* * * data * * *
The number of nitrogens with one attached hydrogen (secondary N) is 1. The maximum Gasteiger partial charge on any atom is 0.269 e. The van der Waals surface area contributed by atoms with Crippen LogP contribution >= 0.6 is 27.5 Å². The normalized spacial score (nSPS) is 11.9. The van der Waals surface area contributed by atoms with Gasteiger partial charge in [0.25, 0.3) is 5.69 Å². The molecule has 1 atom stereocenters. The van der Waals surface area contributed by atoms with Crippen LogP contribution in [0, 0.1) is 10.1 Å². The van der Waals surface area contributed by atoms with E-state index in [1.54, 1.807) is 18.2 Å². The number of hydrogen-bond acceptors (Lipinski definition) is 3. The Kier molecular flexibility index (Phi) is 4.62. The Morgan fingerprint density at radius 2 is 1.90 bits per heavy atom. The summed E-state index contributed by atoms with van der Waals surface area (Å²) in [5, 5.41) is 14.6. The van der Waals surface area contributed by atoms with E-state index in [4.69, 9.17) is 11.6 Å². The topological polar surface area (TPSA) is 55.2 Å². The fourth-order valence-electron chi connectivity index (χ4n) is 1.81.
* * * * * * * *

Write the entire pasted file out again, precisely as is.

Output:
The number of nitrogens with one attached hydrogen (secondary N) is 1. The maximum Gasteiger partial charge on any atom is 0.269 e. The van der Waals surface area contributed by atoms with Crippen LogP contribution >= 0.6 is 27.5 Å². The normalized spacial score (nSPS) is 11.9. The van der Waals surface area contributed by atoms with Gasteiger partial charge in [0.25, 0.3) is 5.69 Å². The molecule has 1 atom stereocenters. The van der Waals surface area contributed by atoms with Crippen LogP contribution in [0, 0.1) is 10.1 Å². The van der Waals surface area contributed by atoms with E-state index in [1.54, 1.807) is 18.2 Å². The number of hydrogen-bond acceptors (Lipinski definition) is 3. The Kier molecular flexibility index (Phi) is 4.62. The Morgan fingerprint density at radius 2 is 1.90 bits per heavy atom. The summed E-state index contributed by atoms with van der Waals surface area (Å²) in [5, 5.41) is 14.6. The van der Waals surface area contributed by atoms with E-state index in [4.69, 9.17) is 11.6 Å². The topological polar surface area (TPSA) is 55.2 Å². The fourth-order valence-electron chi connectivity index (χ4n) is 1.81.